“Listen, what I figured out in this deal for sure is give him (Helio) what he wants. If you just give him what he asks for, he’ll do it. He’ll do it anytime, anyplace, anywhere. I’m anxious to see where this goes with Helio, I really am.”

Meyer noted this team _ launched with Brit Harvey’s one-off appearance in the 2017 Indy 500 _ has benefitted from its technical alliance with Andretti Autosport CEO Michael Andretti _ who finished second to Mears in the 1991 Indy 500 _ and Honda Performance Development.

“Our alliance with Andretti, we couldn’t have done what we’re doing without it,” said Meyer, an Indianapolis resident who retired as CEO of SiriusXM in December 2020 after a seven-year tenure as boss. “We compete, don’t kid yourself, hard on the racetrack. Michael was the second person I saw after we won the race, to come up and congratulate us. It’s just great.

“Helio winning is just great for our sport. It really is. It will be a great story, bring a lot of publicity to INDYCAR racing.”

A caution on Lap 33 turned the race on its head early. Stefan Wilson of Great Britain locked his brakes and spun entering pit road in the No. 25 Cusick Motorsports Honda, hitting the outside pit wall with the right side of his Andretti Autosport entry.

NTT P1 Award pole-winner Scott Dixon, the chalk favorite pre-race, was among a group of cars that had not pitted before the caution. But those cars started to run out of fuel because the pits were closed while the AMR INDYCAR Safety Team removed Wilson’s damaged car and cleaned debris.

Dixon was leading when he, 2016 Indy 500 winner Alexander Rossi and five other drivers made emergency stops on Laps 36 or 37 for fuel. However, Dixon’s and Rossi’s Honda-powered cars would not refire, and they both fell a lap down when racing resumed on Lap 46.

Dixon, the 2008 Indy 500 champion from New Zealand, raced back to the lead lap in the No. 9 PNC Bank Grow Up Great Honda fielded by Chip Ganassi Racing, but finished 17th. Rossi finished 29th in Andretti Autosport’s No. 27 NAPA Auto Parts/AutoNation Honda, two laps down.

Palou took the series point lead in the double-points race, building a 248-212 advantage over Dixon, the six-time/reigning champion.

Next series races are the Chevrolet Dual in Detroit doubleheader, headline events of the Chevrolet Detroit Grand Prix presented by Lear on June 12-13 at the Raceway at Belle Isle Park.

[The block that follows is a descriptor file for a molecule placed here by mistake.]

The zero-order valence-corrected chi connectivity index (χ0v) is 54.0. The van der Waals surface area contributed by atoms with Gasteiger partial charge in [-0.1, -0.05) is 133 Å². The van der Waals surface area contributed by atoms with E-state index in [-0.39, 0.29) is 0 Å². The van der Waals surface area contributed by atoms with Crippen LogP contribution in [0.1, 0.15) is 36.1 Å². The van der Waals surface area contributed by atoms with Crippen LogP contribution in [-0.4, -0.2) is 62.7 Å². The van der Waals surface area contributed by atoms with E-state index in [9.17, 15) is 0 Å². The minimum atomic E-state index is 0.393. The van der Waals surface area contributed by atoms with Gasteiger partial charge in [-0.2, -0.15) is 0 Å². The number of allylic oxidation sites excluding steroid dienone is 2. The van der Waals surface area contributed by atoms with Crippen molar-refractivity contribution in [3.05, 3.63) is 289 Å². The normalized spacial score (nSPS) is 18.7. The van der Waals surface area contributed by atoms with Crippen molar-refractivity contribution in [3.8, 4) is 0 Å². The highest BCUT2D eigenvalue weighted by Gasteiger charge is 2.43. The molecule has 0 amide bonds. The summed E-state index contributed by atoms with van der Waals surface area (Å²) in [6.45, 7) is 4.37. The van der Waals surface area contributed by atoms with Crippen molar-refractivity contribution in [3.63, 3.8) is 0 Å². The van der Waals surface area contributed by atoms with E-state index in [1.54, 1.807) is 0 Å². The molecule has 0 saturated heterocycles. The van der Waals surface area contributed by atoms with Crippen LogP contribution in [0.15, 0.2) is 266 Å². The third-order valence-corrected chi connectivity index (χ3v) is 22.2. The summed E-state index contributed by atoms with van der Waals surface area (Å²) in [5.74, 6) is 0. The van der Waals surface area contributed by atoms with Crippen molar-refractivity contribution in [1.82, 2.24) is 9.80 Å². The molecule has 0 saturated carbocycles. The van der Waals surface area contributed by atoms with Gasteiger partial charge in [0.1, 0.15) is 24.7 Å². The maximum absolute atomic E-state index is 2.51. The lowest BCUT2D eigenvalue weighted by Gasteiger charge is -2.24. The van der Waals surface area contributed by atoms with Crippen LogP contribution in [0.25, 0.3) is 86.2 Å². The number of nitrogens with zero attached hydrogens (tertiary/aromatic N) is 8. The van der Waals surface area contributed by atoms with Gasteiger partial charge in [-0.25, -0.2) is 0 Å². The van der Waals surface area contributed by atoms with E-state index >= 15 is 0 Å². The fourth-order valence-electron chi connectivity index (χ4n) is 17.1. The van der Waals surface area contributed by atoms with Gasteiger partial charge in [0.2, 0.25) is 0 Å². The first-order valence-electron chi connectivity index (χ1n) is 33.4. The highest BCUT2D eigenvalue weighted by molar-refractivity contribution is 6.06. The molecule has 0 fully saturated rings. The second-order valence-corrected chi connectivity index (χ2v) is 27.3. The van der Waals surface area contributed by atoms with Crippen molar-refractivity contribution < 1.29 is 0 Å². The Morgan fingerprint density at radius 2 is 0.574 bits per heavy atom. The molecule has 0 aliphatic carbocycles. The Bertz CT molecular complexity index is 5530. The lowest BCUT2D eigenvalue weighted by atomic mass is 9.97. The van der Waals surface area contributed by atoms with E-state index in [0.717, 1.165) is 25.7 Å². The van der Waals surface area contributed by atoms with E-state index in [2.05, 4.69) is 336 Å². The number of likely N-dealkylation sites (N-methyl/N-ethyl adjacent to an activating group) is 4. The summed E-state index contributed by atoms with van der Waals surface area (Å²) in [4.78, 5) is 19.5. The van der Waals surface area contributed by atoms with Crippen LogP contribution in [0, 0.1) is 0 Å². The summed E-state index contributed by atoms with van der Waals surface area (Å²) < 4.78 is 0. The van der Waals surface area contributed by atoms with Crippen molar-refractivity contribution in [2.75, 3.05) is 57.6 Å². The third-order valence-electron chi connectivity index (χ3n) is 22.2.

Results Sunday of the 105th Indianapolis 500 NTT IndyCar Series event on the 2.5-mile Indianapolis Motor Speedway, with order of finish, starting position in parentheses, driver, engine, laps completed and reason out (if any):

  1. (8) Helio Castroneves-(W), Honda, 200, Running
    2. (6) Alex Palou, Honda, 200, Running
    3. (26) Simon Pagenaud-(W), Chevrolet, 200, Running
    4. (12) Pato O’Ward, Chevrolet, 200, Running
    5. (4) Ed Carpenter, Chevrolet, 200, Running
    6. (23) Santino Ferrucci, Honda, 200, Running
    7. (31) Sage Karam, Chevrolet, 200, Running
    8. (3) Rinus VeeKay, Chevrolet, 200, Running
    9. (24) Juan Pablo Montoya-(W), Chevrolet, 200, Running
    10. (5) Tony Kanaan-(W), Honda, 200, Running
    11. (9) Marcus Ericsson, Honda, 200, Running
    12. (21) Josef Newgarden, Chevrolet, 200, Running
    13. (19) Conor Daly, Chevrolet, 200, Running
    14. (15) Takuma Sato-(W), Honda, 200, Running
    15. (22) JR Hildebrand, Chevrolet, 200, Running
    16. (2) Colton Herta, Honda, 200, Running
    17. (1) Scott Dixon-(W), Honda, 200, Running
    18. (20) Jack Harvey, Honda, 200, Running
    19. (25) Marco Andretti, Honda, 200, Running
    20. (17) Scott McLaughlin-(R), Chevrolet, 200, Running
    21. (16) James Hinchcliffe, Honda, 200, Running
    22. (7) Ryan Hunter-Reay-(W), Honda, 200, Running
    23. (30) Dalton Kellett, Chevrolet, 199, Running
    24. (29) Max Chilton, Chevrolet, 199, Running
    25. (13) Pietro Fittipaldi-(R), Honda, 199, Running
    26. (27) Sebastien Bourdais, Chevrolet, 199, Running
    27. (14) Felix Rosenqvist, Chevrolet, 199, Running
    28. (11) Ed Jones, Honda, 199, Running
    29. (10) Alexander Rossi, Honda, 198, Running
    30. (32) Will Power-(W), Chevrolet, 197, Running
    31. (33) Simona De Silvestro, Chevrolet, 169, Contact
    32. (18) Graham Rahal, Honda, 118, Contact
    33. (28) Stefan Wilson, Honda, 32, Contact

Race Statistics
Winner’s average speed: 190.690 mph
Time of Race: 2:37:19.3846
Margin of victory: 0.4928-seconds
Cautions: 2 for 18 laps
Lead changes: 35 among 13 drivers

Lap Leaders:
Herta, 1
VeeKay, 2-30
Herta, 31-32
Dixon, 33-35
Castroneves, 36-38
Herta, 39-48
VeeKay, 49
Daly, 50-70
Castroneves, 71-76
Palou, 77
O’Ward, 78
Rahal, 79-81
VeeKay, 82-83
Daly, 84-102
O’Ward, 103-113
Rahal, 114-118
Palou, 119-124
Castroneves, 125-126
O’Ward, 127-130
Palou, 131-147
Castroneves, 148-149
O’Ward, 150
Sato, 151-156
Rosenqvist, 157
Dixon, 158-161
Palou, 162-168
Castroneves, 169-171
Palou, 172
Pagenaud, 173-175
Karam, 176-177
Ferrucci, 178-179
Rosenqvist, 180-192
Sato, 193
Castroneves, 194-195
Palou, 196-198
Castroneves, 199-200

NTT IndyCar Series point standings: 1, Alex Palou, Chip Ganassi Racing, 248; 2, Scott Dixon, Chip Ganassi Racing, 212; 3, Pato O’Ward, Arrow McLaren SP, 211; 4, Simon Pagenaud, Team Penske, 201; 5, Rinus VeeKay, Ed Carpenter Racing, 191; 6, Josef Newgarden, Team Penske, 184; 7, Colton Herta, Andretti Autosport, 154; 8, Graham Rahal, Rahal Letterman Lanigan Racing, 148; 9, Scott McLaughlin, Team Penske, 143; 10, Marcus Ericsson, Chip Ganassi Racing, 138.

Note _ All cars use the fourth generation NTT IndyCar Series chassis (Dallara IR-12) with universal IR-18 aerodynamic bodywork, Chevrolet or Honda twin-turbocharged V-6 engines and Firestone Firehawk tires.

(W) _Denotes Indianapolis 500 winner

(R) _ Denotes Indianapolis 500 Rookie of the Year candidate


| Senior Writer, RacinToday.com Monday, May 31 2021